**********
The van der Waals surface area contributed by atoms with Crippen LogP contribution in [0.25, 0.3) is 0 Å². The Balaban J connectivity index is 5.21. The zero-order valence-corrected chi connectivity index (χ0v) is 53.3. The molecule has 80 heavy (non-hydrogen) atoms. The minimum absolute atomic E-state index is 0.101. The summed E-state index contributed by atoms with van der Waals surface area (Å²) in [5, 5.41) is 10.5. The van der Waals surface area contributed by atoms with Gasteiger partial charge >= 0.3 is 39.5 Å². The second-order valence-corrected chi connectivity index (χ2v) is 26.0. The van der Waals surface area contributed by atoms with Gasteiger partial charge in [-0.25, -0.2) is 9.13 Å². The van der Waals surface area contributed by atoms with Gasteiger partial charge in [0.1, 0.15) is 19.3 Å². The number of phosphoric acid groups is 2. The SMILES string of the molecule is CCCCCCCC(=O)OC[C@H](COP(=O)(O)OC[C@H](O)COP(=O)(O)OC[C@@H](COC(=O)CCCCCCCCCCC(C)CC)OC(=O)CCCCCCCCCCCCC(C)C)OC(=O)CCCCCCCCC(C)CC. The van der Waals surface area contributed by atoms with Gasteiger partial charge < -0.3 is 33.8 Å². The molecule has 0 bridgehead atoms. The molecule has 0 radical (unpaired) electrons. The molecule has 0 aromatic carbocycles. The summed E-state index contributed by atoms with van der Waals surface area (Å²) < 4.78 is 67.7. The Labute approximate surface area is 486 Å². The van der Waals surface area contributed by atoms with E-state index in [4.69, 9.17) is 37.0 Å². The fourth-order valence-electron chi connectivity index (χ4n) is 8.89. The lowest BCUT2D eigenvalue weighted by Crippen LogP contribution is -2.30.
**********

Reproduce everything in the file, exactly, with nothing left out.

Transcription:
The van der Waals surface area contributed by atoms with Crippen LogP contribution in [0.25, 0.3) is 0 Å². The Balaban J connectivity index is 5.21. The zero-order valence-corrected chi connectivity index (χ0v) is 53.3. The molecule has 80 heavy (non-hydrogen) atoms. The minimum absolute atomic E-state index is 0.101. The summed E-state index contributed by atoms with van der Waals surface area (Å²) in [5, 5.41) is 10.5. The van der Waals surface area contributed by atoms with Gasteiger partial charge >= 0.3 is 39.5 Å². The second-order valence-corrected chi connectivity index (χ2v) is 26.0. The van der Waals surface area contributed by atoms with Gasteiger partial charge in [-0.25, -0.2) is 9.13 Å². The van der Waals surface area contributed by atoms with Gasteiger partial charge in [0.1, 0.15) is 19.3 Å². The number of phosphoric acid groups is 2. The SMILES string of the molecule is CCCCCCCC(=O)OC[C@H](COP(=O)(O)OC[C@H](O)COP(=O)(O)OC[C@@H](COC(=O)CCCCCCCCCCC(C)CC)OC(=O)CCCCCCCCCCCCC(C)C)OC(=O)CCCCCCCCC(C)CC. The van der Waals surface area contributed by atoms with Gasteiger partial charge < -0.3 is 33.8 Å². The molecule has 0 bridgehead atoms. The molecule has 0 radical (unpaired) electrons. The molecule has 0 aromatic carbocycles. The summed E-state index contributed by atoms with van der Waals surface area (Å²) < 4.78 is 67.7. The Labute approximate surface area is 486 Å². The van der Waals surface area contributed by atoms with E-state index in [4.69, 9.17) is 37.0 Å². The fourth-order valence-electron chi connectivity index (χ4n) is 8.89. The lowest BCUT2D eigenvalue weighted by Crippen LogP contribution is -2.30.